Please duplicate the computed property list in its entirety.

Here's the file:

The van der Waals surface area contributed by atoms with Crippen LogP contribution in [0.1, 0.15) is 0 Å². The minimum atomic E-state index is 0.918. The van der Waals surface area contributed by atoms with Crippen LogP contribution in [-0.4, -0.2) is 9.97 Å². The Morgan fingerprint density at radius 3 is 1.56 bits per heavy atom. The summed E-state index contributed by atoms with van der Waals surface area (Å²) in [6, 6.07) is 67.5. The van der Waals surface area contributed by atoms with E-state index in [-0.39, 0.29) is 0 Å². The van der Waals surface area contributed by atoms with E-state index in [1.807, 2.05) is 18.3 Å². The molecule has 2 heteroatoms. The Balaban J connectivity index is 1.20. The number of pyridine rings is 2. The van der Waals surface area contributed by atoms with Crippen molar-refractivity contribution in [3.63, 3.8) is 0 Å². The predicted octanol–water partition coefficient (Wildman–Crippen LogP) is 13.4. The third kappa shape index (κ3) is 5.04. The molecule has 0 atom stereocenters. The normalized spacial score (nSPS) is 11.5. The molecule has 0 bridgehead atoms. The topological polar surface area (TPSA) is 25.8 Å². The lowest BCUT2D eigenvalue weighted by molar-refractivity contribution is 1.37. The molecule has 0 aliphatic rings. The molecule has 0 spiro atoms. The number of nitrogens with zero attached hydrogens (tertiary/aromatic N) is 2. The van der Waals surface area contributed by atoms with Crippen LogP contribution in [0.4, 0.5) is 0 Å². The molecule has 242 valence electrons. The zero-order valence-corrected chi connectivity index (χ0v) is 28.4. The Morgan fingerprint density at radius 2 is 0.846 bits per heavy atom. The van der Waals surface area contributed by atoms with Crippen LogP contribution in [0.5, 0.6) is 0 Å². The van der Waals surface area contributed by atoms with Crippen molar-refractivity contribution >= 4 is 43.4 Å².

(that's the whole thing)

The van der Waals surface area contributed by atoms with Crippen LogP contribution in [0.1, 0.15) is 0 Å². The minimum atomic E-state index is 0.918. The van der Waals surface area contributed by atoms with Crippen LogP contribution in [-0.4, -0.2) is 9.97 Å². The Morgan fingerprint density at radius 3 is 1.56 bits per heavy atom. The summed E-state index contributed by atoms with van der Waals surface area (Å²) in [6, 6.07) is 67.5. The van der Waals surface area contributed by atoms with E-state index in [-0.39, 0.29) is 0 Å². The van der Waals surface area contributed by atoms with E-state index in [1.807, 2.05) is 18.3 Å². The molecule has 2 heteroatoms. The Balaban J connectivity index is 1.20. The number of pyridine rings is 2. The van der Waals surface area contributed by atoms with Crippen molar-refractivity contribution in [3.63, 3.8) is 0 Å². The predicted octanol–water partition coefficient (Wildman–Crippen LogP) is 13.4. The third kappa shape index (κ3) is 5.04. The molecule has 0 atom stereocenters. The normalized spacial score (nSPS) is 11.5. The molecule has 0 bridgehead atoms. The topological polar surface area (TPSA) is 25.8 Å². The lowest BCUT2D eigenvalue weighted by molar-refractivity contribution is 1.37. The molecule has 0 aliphatic rings. The molecule has 0 spiro atoms. The number of nitrogens with zero attached hydrogens (tertiary/aromatic N) is 2. The van der Waals surface area contributed by atoms with Crippen LogP contribution in [0.4, 0.5) is 0 Å². The molecule has 242 valence electrons. The zero-order valence-corrected chi connectivity index (χ0v) is 28.4. The Morgan fingerprint density at radius 2 is 0.846 bits per heavy atom. The van der Waals surface area contributed by atoms with Crippen LogP contribution in [0.5, 0.6) is 0 Å². The van der Waals surface area contributed by atoms with Crippen molar-refractivity contribution >= 4 is 43.4 Å².